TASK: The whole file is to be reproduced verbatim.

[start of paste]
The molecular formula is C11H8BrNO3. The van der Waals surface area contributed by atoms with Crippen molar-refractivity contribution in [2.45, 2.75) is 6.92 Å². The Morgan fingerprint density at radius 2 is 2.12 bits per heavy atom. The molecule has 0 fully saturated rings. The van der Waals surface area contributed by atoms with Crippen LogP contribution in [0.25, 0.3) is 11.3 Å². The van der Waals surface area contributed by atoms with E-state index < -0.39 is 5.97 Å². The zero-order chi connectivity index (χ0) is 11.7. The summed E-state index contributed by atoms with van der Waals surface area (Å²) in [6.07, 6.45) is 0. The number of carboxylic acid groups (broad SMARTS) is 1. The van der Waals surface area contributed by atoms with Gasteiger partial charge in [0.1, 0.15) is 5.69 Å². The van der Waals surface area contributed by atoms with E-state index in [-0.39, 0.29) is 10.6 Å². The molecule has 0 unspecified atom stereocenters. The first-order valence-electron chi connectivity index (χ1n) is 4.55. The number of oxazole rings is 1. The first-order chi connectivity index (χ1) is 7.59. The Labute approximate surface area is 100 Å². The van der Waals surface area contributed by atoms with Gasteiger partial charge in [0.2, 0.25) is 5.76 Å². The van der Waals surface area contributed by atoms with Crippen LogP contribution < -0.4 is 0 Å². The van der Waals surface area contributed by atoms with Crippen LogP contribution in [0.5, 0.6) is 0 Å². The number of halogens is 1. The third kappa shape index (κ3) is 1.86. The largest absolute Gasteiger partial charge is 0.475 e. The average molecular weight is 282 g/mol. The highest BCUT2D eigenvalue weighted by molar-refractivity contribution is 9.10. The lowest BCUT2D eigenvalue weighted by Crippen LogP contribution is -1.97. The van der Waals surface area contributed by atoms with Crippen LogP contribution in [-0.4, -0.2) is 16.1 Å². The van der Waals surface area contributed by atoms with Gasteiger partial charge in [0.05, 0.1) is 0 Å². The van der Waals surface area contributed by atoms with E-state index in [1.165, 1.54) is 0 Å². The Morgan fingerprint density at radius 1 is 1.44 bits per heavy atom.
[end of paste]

The molecular formula is C11H8BrNO3. The van der Waals surface area contributed by atoms with Crippen molar-refractivity contribution in [2.45, 2.75) is 6.92 Å². The Morgan fingerprint density at radius 2 is 2.12 bits per heavy atom. The molecule has 0 fully saturated rings. The van der Waals surface area contributed by atoms with Crippen LogP contribution in [0.25, 0.3) is 11.3 Å². The van der Waals surface area contributed by atoms with E-state index < -0.39 is 5.97 Å². The zero-order chi connectivity index (χ0) is 11.7. The summed E-state index contributed by atoms with van der Waals surface area (Å²) in [6.07, 6.45) is 0. The number of carboxylic acid groups (broad SMARTS) is 1. The van der Waals surface area contributed by atoms with Gasteiger partial charge in [0.1, 0.15) is 5.69 Å². The van der Waals surface area contributed by atoms with E-state index in [-0.39, 0.29) is 10.6 Å². The molecule has 0 unspecified atom stereocenters. The first-order valence-electron chi connectivity index (χ1n) is 4.55. The number of oxazole rings is 1. The first-order chi connectivity index (χ1) is 7.59. The Labute approximate surface area is 100 Å². The van der Waals surface area contributed by atoms with Gasteiger partial charge in [0.2, 0.25) is 5.76 Å². The van der Waals surface area contributed by atoms with Crippen LogP contribution < -0.4 is 0 Å². The van der Waals surface area contributed by atoms with Crippen LogP contribution in [0.5, 0.6) is 0 Å². The number of halogens is 1. The third kappa shape index (κ3) is 1.86. The largest absolute Gasteiger partial charge is 0.475 e. The average molecular weight is 282 g/mol. The highest BCUT2D eigenvalue weighted by molar-refractivity contribution is 9.10. The lowest BCUT2D eigenvalue weighted by Crippen LogP contribution is -1.97. The van der Waals surface area contributed by atoms with Crippen LogP contribution in [-0.4, -0.2) is 16.1 Å². The van der Waals surface area contributed by atoms with Gasteiger partial charge in [0.05, 0.1) is 0 Å². The van der Waals surface area contributed by atoms with E-state index in [1.165, 1.54) is 0 Å². The Morgan fingerprint density at radius 1 is 1.44 bits per heavy atom.